Matthew 24:26-35--A Case Study in Interpreting the "Obscure" by the "Clear" Dr. Robert Lowery rlowery.com May 2007 Recently I had the privilege of teaching a class on Revelation at South Side Christian Church in Springfield, Illinois. Following one of the evening sessions, a young man came up and asked me how I interpreted Matthew 24. I told him that I believed that Jesus was responding to two questions asked by the disciples: When was the Temple and Jerusalem going to be destroyed and what signs would accompany the end of the world? I believe that the disciples were equating the two, and Jesus was clarifying that they were not one-in-the-same. They were two distinct events. The first event would be accompanied by signs and Jesus said that the judgment on Israel as a nation would come within their lifetimes (Matt. 24:1-35). The other event would not be accompanied by signs, but rather they (and we!) needed always to be alert (Matt. 24:36-25:46). 1 He had been taught that "this generation" in 24:35 referred to the generation living right before Christ returns. Not so, I responded. Let me share with you a portion of my explanation I offered to him. A fundamental hermeneutical principle is that the Bible student should interpret a passage that is perceived to be "obscure" in light of a passage (or passages) perceived to be "clear." Perhaps Matt. 24:26-35 is an example of applying this principle. Do these verses refer to the destruction of Jerusalem or to the so-called "end of the world" or final coming of Jesus? There are many reasons why we have difficulty in understanding these verses, but one stands out: the language that Jesus uses. It appears to me that the point of the language is that creation reacts; all heaven breaks loose when God comes down (either in 70 A.D. when Jerusalem was destroyed or when Christ comes a final time). Morna Hooker reminds us that the language here "is more than metaphorical, less than literal" (see The Gospel according to St. Mark, p. 319). Jesus is describing cosmic phenomena, but he is not giving an exact or scientific description of the phenomena. Nor is he merely suggesting times will be bad by hyperbolically employing 1 I find it fascinating that Jesus would give "signs" for an event that took place in 70 A.D. but refused to give signs for his final coming! Too many preachers and teachers come into conflict with the way Jesus handled the question! 1 .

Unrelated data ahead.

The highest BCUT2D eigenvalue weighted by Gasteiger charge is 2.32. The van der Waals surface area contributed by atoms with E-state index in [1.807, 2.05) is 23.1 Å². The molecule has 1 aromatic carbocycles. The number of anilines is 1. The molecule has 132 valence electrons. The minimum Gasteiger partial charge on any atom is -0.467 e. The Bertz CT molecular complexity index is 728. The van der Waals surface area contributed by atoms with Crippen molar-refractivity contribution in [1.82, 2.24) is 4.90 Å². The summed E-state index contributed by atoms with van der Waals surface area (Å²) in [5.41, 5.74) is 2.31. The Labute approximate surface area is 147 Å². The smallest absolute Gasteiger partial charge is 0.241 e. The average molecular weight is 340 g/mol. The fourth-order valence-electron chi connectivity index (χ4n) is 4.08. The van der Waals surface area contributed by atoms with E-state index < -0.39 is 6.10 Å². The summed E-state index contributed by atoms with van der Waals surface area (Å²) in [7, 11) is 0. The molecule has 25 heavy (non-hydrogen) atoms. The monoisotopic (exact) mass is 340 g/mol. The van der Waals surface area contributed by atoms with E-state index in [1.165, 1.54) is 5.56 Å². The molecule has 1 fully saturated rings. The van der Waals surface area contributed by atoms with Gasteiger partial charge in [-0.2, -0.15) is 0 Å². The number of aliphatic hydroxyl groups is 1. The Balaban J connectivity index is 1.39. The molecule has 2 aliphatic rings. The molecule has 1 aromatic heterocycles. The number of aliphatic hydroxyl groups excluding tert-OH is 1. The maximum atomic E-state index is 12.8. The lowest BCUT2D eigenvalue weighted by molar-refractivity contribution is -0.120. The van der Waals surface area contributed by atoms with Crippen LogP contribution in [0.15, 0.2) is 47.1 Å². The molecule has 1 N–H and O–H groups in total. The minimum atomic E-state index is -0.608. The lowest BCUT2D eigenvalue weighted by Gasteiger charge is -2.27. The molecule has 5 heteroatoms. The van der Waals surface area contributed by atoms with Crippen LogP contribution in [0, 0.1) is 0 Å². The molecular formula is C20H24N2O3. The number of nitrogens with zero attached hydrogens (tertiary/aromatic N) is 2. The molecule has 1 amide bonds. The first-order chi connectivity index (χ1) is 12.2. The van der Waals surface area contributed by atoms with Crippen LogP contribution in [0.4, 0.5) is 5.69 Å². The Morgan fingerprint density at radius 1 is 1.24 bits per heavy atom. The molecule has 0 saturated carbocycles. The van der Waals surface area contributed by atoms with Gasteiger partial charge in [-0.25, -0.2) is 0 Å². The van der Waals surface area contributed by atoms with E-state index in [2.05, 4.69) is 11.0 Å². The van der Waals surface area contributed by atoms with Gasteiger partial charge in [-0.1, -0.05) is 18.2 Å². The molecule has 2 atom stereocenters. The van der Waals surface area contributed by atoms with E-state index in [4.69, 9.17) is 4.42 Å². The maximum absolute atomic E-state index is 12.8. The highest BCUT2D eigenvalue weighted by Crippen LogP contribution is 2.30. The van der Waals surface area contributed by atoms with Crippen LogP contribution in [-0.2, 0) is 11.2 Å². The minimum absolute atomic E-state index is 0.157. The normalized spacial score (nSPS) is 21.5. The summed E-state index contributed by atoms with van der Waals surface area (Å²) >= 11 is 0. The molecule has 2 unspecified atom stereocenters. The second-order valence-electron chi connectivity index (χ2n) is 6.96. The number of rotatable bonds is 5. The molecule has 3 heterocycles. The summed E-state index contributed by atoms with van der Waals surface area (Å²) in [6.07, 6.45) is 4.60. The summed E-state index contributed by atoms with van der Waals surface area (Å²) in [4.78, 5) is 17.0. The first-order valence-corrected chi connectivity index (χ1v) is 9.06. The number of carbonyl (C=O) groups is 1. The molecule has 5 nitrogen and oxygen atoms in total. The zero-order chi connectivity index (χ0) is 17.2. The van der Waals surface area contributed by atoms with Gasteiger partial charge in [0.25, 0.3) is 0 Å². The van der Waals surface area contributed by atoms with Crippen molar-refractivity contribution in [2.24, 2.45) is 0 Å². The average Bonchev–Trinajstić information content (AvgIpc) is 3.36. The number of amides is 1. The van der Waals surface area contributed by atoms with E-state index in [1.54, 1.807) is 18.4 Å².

heavenly metaphors. The basic point is that the destruction of Jerusalem or the final coming will be an earth-shattering event. What is described is seen as real, but the terms used for the description are hyperbolic in character, indicating the significance of the events. In reflecting on 24:26ff., I have concluded that the passage is reminiscent of Old Testament passages which speaks about God's coming in judgment on Israel or other nations. These passages sound like God himself is carrying out the judgment or coming in judgment while the passages are really speaking about how God works through nations to bring about judgment. Let me give some examples: The Old Testament prophets employ such cosmic terms to • describe the ruin of Edom, the death of Pharaoh and the invasion of Judah and Jerusalem (Isa. 34:4; Ezek. 32:7-8; Jer. 4:23-24; see also Zeph. 1:15; Dan. 7:13; Isa. 19:1). See also such passages as Isa. 13-23, 28-33 and Habakkuk 1-3. • The genre is not mere poetic imagery but the expression of OT theology. Since Yahweh is the author of the events of history as well as of the creator of the universe, there is a kind of pre-established harmony between the moral and physical world. Accordingly, any crisis in human affairs (e.g., The Assyrian or Babylonian invasions of the land) provokes a sympathetic resonance in nature. In Matt. 24:26ff. Jesus is describing how God will bring about judgment on Jerusalem and the nation because of its rejection of him as the Messiah. Jerusalem was destroyed in 70 A.D. by the Romans, but Jesus says that God used the Roman empire to bring about the judgment on his people. He used the nations to do so in Old Testament times, so why not in the first century? That this section likely refers to the destruction of Jerusalem rather than the final coming of Jesus is, I believe, confirmed by focusing on two "clearer" passages. The first is 24:34 where Jesus informs the disciples that the events (those described in 24:26ff.) will take place in the time of "this generation." The formula "I tell you the truth" links vs. 34ff. with the previous section (see 18:18ff. for a similar use). Moreover, the phrase "this generation" or the word "generation" as used in Matthew's Gospel usually refers to the generation in Jesus' day (11:16; 12:41,42,45; 16:4; 17:17; 2 .